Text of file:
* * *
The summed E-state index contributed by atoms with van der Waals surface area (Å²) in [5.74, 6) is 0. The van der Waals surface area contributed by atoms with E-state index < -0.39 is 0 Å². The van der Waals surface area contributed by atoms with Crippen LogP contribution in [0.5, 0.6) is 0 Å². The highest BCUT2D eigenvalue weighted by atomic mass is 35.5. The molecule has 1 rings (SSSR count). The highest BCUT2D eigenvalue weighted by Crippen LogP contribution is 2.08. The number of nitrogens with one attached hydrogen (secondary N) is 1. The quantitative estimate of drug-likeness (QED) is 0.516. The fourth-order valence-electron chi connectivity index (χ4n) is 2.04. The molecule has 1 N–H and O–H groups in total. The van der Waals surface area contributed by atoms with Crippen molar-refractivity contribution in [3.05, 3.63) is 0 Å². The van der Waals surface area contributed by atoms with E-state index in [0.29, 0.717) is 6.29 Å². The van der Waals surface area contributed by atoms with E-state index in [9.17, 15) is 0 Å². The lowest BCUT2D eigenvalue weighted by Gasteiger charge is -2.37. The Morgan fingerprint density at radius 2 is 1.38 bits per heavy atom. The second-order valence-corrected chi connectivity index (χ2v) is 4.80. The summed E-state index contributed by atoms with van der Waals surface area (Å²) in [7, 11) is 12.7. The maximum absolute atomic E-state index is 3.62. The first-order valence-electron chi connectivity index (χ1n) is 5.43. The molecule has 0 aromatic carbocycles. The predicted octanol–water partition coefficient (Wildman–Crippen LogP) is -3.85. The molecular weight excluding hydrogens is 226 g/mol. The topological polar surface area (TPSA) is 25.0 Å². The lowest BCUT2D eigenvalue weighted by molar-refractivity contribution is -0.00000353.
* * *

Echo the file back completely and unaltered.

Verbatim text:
The summed E-state index contributed by atoms with van der Waals surface area (Å²) in [5.74, 6) is 0. The van der Waals surface area contributed by atoms with E-state index < -0.39 is 0 Å². The van der Waals surface area contributed by atoms with Crippen LogP contribution in [0.5, 0.6) is 0 Å². The highest BCUT2D eigenvalue weighted by atomic mass is 35.5. The molecule has 1 rings (SSSR count). The highest BCUT2D eigenvalue weighted by Crippen LogP contribution is 2.08. The number of nitrogens with one attached hydrogen (secondary N) is 1. The quantitative estimate of drug-likeness (QED) is 0.516. The fourth-order valence-electron chi connectivity index (χ4n) is 2.04. The molecule has 1 N–H and O–H groups in total. The van der Waals surface area contributed by atoms with Crippen molar-refractivity contribution in [3.05, 3.63) is 0 Å². The van der Waals surface area contributed by atoms with E-state index in [0.29, 0.717) is 6.29 Å². The van der Waals surface area contributed by atoms with E-state index in [9.17, 15) is 0 Å². The lowest BCUT2D eigenvalue weighted by Gasteiger charge is -2.37. The Morgan fingerprint density at radius 2 is 1.38 bits per heavy atom. The second-order valence-corrected chi connectivity index (χ2v) is 4.80. The summed E-state index contributed by atoms with van der Waals surface area (Å²) in [7, 11) is 12.7. The maximum absolute atomic E-state index is 3.62. The first-order valence-electron chi connectivity index (χ1n) is 5.43. The molecule has 0 aromatic carbocycles. The predicted octanol–water partition coefficient (Wildman–Crippen LogP) is -3.85. The molecular weight excluding hydrogens is 226 g/mol. The topological polar surface area (TPSA) is 25.0 Å². The lowest BCUT2D eigenvalue weighted by molar-refractivity contribution is -0.00000353.